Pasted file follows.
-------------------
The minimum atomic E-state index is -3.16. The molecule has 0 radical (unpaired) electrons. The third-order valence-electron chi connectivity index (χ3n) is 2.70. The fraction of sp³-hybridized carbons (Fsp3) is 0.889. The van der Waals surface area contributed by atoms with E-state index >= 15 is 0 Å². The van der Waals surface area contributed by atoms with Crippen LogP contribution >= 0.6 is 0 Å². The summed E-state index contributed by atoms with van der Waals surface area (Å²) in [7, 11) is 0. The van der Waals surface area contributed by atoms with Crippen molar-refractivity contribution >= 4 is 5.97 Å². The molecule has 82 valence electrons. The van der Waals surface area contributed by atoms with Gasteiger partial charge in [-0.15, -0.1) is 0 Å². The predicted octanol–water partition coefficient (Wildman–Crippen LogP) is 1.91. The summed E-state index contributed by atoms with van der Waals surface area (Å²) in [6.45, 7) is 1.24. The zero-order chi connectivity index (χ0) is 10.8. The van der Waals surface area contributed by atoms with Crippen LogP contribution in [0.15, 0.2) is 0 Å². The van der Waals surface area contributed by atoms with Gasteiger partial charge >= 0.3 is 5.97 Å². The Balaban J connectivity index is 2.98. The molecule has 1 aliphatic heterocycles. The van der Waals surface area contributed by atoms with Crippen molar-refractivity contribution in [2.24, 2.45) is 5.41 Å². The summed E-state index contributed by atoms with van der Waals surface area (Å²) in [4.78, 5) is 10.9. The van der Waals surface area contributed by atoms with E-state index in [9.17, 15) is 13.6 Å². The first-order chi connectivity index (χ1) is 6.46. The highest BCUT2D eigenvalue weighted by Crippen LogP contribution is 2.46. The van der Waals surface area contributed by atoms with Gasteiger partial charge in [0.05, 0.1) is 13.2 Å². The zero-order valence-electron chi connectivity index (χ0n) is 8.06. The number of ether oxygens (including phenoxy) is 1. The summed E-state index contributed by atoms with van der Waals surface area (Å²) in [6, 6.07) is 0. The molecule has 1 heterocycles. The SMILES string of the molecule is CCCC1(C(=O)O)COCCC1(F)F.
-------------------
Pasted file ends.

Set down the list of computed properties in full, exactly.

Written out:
The minimum atomic E-state index is -3.16. The molecule has 0 radical (unpaired) electrons. The third-order valence-electron chi connectivity index (χ3n) is 2.70. The fraction of sp³-hybridized carbons (Fsp3) is 0.889. The van der Waals surface area contributed by atoms with E-state index >= 15 is 0 Å². The van der Waals surface area contributed by atoms with Crippen LogP contribution >= 0.6 is 0 Å². The summed E-state index contributed by atoms with van der Waals surface area (Å²) in [7, 11) is 0. The van der Waals surface area contributed by atoms with Crippen molar-refractivity contribution >= 4 is 5.97 Å². The molecule has 82 valence electrons. The van der Waals surface area contributed by atoms with Gasteiger partial charge in [-0.15, -0.1) is 0 Å². The predicted octanol–water partition coefficient (Wildman–Crippen LogP) is 1.91. The summed E-state index contributed by atoms with van der Waals surface area (Å²) in [6.45, 7) is 1.24. The zero-order chi connectivity index (χ0) is 10.8. The van der Waals surface area contributed by atoms with Crippen LogP contribution in [0.15, 0.2) is 0 Å². The van der Waals surface area contributed by atoms with Gasteiger partial charge >= 0.3 is 5.97 Å². The Balaban J connectivity index is 2.98. The molecule has 1 aliphatic heterocycles. The van der Waals surface area contributed by atoms with Crippen molar-refractivity contribution in [2.24, 2.45) is 5.41 Å². The summed E-state index contributed by atoms with van der Waals surface area (Å²) in [4.78, 5) is 10.9. The van der Waals surface area contributed by atoms with E-state index in [9.17, 15) is 13.6 Å². The first-order chi connectivity index (χ1) is 6.46. The highest BCUT2D eigenvalue weighted by Crippen LogP contribution is 2.46. The van der Waals surface area contributed by atoms with Gasteiger partial charge in [0.05, 0.1) is 13.2 Å². The zero-order valence-electron chi connectivity index (χ0n) is 8.06. The number of ether oxygens (including phenoxy) is 1. The summed E-state index contributed by atoms with van der Waals surface area (Å²) in [6, 6.07) is 0. The molecule has 1 heterocycles. The SMILES string of the molecule is CCCC1(C(=O)O)COCCC1(F)F.